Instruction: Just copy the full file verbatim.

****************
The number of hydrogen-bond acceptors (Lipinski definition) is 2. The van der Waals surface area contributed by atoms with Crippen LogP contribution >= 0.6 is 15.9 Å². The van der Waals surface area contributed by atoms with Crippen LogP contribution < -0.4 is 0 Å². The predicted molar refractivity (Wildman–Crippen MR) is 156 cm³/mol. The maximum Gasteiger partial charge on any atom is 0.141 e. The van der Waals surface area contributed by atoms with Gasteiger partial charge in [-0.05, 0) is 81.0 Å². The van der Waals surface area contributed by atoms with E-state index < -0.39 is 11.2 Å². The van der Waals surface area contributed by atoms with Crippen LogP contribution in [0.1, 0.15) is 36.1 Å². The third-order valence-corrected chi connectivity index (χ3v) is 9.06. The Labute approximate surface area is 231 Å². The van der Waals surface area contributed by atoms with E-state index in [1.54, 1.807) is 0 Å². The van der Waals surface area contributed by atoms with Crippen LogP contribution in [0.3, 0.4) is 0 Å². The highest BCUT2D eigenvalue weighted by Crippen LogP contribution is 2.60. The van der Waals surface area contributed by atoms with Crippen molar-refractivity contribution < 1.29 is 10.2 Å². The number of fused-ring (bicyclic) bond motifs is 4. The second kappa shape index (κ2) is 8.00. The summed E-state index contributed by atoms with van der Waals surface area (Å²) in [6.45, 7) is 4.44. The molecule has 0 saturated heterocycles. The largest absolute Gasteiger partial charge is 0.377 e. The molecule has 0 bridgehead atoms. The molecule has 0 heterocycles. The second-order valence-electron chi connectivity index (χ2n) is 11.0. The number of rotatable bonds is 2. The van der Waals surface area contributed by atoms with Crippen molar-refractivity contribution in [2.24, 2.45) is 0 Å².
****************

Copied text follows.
The number of hydrogen-bond acceptors (Lipinski definition) is 2. The van der Waals surface area contributed by atoms with Crippen LogP contribution >= 0.6 is 15.9 Å². The van der Waals surface area contributed by atoms with Crippen LogP contribution < -0.4 is 0 Å². The predicted molar refractivity (Wildman–Crippen MR) is 156 cm³/mol. The maximum Gasteiger partial charge on any atom is 0.141 e. The van der Waals surface area contributed by atoms with Gasteiger partial charge in [-0.05, 0) is 81.0 Å². The van der Waals surface area contributed by atoms with E-state index < -0.39 is 11.2 Å². The van der Waals surface area contributed by atoms with Crippen LogP contribution in [0.1, 0.15) is 36.1 Å². The third-order valence-corrected chi connectivity index (χ3v) is 9.06. The Labute approximate surface area is 231 Å². The van der Waals surface area contributed by atoms with E-state index in [1.54, 1.807) is 0 Å². The van der Waals surface area contributed by atoms with Crippen LogP contribution in [0.3, 0.4) is 0 Å². The highest BCUT2D eigenvalue weighted by Crippen LogP contribution is 2.60. The van der Waals surface area contributed by atoms with Crippen molar-refractivity contribution < 1.29 is 10.2 Å². The number of fused-ring (bicyclic) bond motifs is 4. The second kappa shape index (κ2) is 8.00. The summed E-state index contributed by atoms with van der Waals surface area (Å²) in [6.45, 7) is 4.44. The molecule has 0 saturated heterocycles. The largest absolute Gasteiger partial charge is 0.377 e. The molecule has 0 bridgehead atoms. The molecule has 0 heterocycles. The second-order valence-electron chi connectivity index (χ2n) is 11.0. The number of rotatable bonds is 2. The van der Waals surface area contributed by atoms with Crippen molar-refractivity contribution in [2.24, 2.45) is 0 Å².